Exterior Painting Steps
Dry and sunny weather is ideal to achieve professional results in exterior painting.
The first step in any remodel, upgrade, facelift, or alteration to your home is planning. Whether you are tackling the project yourself or having all or portions of the job hired out, it pays to have an experienced viewpoint in the planning stage. Painting is no exception.
A qualified craftsman will inspect the site of your project, determine if the project is feasible, suggest proper materials to be used, and help establish the budget. With or without the input of a pro, it will be necessary to carefully ascertain the total cost of all materials, labor, and equipment. Most repaint projects will entail a certain amount of repair and specific preparation. Some blistered or peeling paint can be scraped or sanded off cleanly. More weathered areas will require patching or replacing in order to achieve proper results. Failure to remove or repair damaged or blistered material will have unsightly consequences.
In some cases, exterior damage is just as visible after painting as before, and the color alone is changed. You deserve better and can achieve it with proper attention to the preparation and repair phase of the work. In terms of repair materials and tools, scraping tools and sandpaper are fine on large flat areas, but steel wool or paint removal gel is recommended for fine details in wood.
Obviously, the condition of existing surfaces will determine the scope of work and the tools required to perform it. However, paint does not stick to dirt, dust, or film, so cleaning or power washing the surfaces in question is recommended even if the finish is in good condition. Masking materials, drop cloths, and caulking should be included in the preparation costs, which should also include respirators, overalls, or protective clothing and goggles. Part of the convenience of hiring a painting contractor is that a professional will know what materials are required and will come prepared with everything required for the job.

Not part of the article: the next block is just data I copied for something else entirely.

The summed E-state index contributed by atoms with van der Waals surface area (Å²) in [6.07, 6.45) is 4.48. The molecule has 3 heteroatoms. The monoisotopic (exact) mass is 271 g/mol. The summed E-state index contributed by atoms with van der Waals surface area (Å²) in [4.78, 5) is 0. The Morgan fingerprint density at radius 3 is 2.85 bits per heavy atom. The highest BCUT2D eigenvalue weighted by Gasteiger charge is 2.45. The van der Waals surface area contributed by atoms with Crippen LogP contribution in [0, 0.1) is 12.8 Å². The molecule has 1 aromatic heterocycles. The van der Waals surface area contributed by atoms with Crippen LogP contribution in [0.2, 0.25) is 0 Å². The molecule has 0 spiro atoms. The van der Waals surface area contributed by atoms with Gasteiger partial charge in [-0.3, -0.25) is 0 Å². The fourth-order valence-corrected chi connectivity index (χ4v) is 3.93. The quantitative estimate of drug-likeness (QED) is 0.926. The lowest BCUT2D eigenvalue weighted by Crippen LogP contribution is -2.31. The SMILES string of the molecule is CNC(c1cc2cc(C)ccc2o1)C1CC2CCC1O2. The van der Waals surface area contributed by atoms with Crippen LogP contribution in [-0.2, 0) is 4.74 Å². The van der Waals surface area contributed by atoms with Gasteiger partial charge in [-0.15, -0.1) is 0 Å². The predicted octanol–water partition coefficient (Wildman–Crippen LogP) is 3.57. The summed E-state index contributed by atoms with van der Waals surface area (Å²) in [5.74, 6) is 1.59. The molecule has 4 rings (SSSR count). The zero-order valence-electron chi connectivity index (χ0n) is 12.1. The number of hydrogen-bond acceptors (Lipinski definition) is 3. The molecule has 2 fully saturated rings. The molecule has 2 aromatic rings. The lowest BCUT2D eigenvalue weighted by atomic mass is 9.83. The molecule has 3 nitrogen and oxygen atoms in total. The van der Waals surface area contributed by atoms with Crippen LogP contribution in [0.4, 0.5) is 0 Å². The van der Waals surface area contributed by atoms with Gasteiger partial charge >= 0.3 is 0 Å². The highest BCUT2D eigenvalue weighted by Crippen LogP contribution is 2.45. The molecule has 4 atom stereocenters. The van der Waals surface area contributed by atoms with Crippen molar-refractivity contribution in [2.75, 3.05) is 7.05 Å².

If the surface is new, as would be the case with a room addition, primer, and multiple coats of paint should be figured in. Trim, doors, and detail work are usually done with a brush, but for large projects, nothing beats spray application. Using a roller also moves things along quickly, with no brush strokes and fewer uneven spots. The drawbacks of spraying are the additional masking and the dreaded overspray that sometimes appears on bushes, glass or even vehicles near to the work. While most of this can be eliminated with a qualified painter operating the spray gun, some overspray will occur and can typically be removed with relative ease.
Cleanup will be more entailed if extensive repair is initially needed. Trips to the refuse dump or even an on sight dumpster should be considered in final costs as well as removal of masking, drop cloths, and cleanup of tools.
Finally, keep in mind that sunny, warm, and, especially, dry weather is best for exterior painting work. A damp surface or freezing or very cold temperatures can ruin your efforts and possibly impair the paint from sticking at all. Remember that the key to success in painting your home lies in the planning and preparation. Pay attention in the course of these stages and professional results can be yours.
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